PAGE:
In May 2020, the FDA told manufacturers of metformin extended release to recall their pills from the shelves of US market stores for the reason that they’re high in carcinogen. If you’re on this drug, it’s advisable to call your doctor. They will tell you if you need a new kind of medicine.

Diabetes is a disease characterized by high levels of blood sugar in the body.

Your body stops making or using insulin, the substance that facilitates the conversion of sugar into energy.

There’s type 1 and type 2. People of both types need medication to manage their blood sugar levels in a normal range.

The medicine needed is dependent on the kind of diabetes you have. This article will give you information on your treatment options.

Drugs For Type 1 Diabetes

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Insulin - the most familiar diabetic drug in the world. Used in type 1 diabetes. Type 1 diabetes means your body can’t produce its own insulin anymore. Insulin injections will replace the insulin that your body can’t produce.

People with type 2 diabetes also use insulin. The kind of insulin you will need depends on the severity of your insulin depletion.

Your options are: short-acting insulin like Humulin and Novolin, rapid acting insulins like NovoLog, FlexPen, Fiasp, Apidra, and Humalog, intermediate-acting insulin like Humulin N and Novolin N, and long-acting insulins like Tresiba, Levemir, Lantus, and Toujeo.

There are also amylinomimetic drugs like Pramlintide, which is injected before meals. It delays the time your stomach will empty itself. It reduces glucagon secretion after your meals, and it also lowers your blood sugar and reduces your appetite.

Drugs For Type 2 Diabetes

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Type 2 diabetes means your body can’t use the insulin it produces well anymore. It can’t make enough insulin to maintain your blood sugar levels in a normal range. The treatment goal is to use the insulin medications to remove extra sugar in your blood.

Most of the drugs used are oral drugs and some are injections.

You have alpha-glucosidase inhibitors which help you break down starchy foods and sugar. This will lower your blood sugar levels.

Take these before meals. Examples are Precose and Glyset.

You also have biguanides, which decrease the amount of sugar your liver makes. These decrease the amount of sugar your intestines will absorb, and make your body sensitive to insulin, and assist your muscles in glucose absorption.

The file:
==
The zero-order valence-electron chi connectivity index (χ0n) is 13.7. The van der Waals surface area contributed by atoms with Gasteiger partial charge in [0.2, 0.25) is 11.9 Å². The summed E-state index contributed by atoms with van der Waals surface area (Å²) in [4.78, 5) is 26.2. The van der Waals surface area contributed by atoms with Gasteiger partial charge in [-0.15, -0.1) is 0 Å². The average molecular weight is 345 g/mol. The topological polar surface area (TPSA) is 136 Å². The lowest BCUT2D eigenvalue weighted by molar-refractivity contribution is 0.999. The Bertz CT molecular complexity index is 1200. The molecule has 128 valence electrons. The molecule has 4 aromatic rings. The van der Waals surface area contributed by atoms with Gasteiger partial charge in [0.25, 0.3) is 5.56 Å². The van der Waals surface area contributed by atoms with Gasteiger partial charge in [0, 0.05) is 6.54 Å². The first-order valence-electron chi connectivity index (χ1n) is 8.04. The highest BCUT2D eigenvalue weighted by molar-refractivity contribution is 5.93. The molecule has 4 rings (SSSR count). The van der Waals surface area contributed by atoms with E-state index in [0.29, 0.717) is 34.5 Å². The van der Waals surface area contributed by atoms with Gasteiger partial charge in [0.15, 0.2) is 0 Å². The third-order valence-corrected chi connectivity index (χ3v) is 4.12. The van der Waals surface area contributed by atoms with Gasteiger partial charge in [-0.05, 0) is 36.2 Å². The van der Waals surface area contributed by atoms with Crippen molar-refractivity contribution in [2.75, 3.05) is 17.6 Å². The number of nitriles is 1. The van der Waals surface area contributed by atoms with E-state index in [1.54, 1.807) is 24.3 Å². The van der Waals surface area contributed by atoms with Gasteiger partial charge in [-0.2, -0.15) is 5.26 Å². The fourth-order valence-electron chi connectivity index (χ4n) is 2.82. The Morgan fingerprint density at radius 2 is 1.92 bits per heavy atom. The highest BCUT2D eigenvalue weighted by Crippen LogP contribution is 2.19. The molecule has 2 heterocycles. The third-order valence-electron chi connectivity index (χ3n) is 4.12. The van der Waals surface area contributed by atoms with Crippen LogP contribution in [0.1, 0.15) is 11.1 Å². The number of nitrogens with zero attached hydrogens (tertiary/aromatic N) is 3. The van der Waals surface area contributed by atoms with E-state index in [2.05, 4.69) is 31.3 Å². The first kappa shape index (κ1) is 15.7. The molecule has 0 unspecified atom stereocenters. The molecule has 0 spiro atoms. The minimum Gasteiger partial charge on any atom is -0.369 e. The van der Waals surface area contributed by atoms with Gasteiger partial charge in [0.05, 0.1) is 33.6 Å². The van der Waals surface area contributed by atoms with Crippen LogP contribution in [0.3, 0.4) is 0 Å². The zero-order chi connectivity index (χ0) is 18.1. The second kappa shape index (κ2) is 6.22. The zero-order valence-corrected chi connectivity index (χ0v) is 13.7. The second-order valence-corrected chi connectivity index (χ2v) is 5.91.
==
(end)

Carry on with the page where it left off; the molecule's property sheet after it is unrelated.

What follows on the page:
The common type is metformin or Glucophage, Fortament, Riomet, Glumetza, Metformin Hydrochloride ER.

You also have your dopamine agonists which aims to prevent body rhythms and insulin resistance.

There’s also dipeptidyl peptidase-4 inhibitors which assist the body in making insulin. These reduce your blood sugar without triggering hypoglycemia.

Drugs like Nesina, Kazano, Oseni, Tradjenta, Glyxambi, Jentadueto, Onglyza, Januvia, and Juvisync help the pancreas make insulin.

A woman getting her blood pressure tested
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There’s also glucagon-like peptide-1 receptor agonists. These are similar to the hormone incretin. They increase the growth of B-cells and the amount of insulin your body uses. They will decrease your appetite and the glucagon your body uses.

Slowing stomach emptying is important for people with diabetes. Examples of these drugs are Tanzeum, Trulicity, Byetta, Bydureon, Victoza, and Ozempic.

We also have meglitinides which help our bodies release insulin. In some cases, however, they lower blood sugar extremely making it a drug not for everyone. These include Starlix, Prandin, and Prandimet.

Other drugs for type-2 diabetes are sodium-glucose transporter 2 inhibitors, sulfonylureas, thiazolidinediones, aspirin, drugs for high cholesterol, and high blood pressure medications.

It’s Important To Communicate With Your Doctor

Self-diagnosing is harmful for diabetics. It’s best to consult with your doctor if you want to try different medications. Different medications have their ways to control blood sugar. Ask your doctor what the best diabetes drug is for you. Your doctor will give you a prescription based on your diabetes type and your health.

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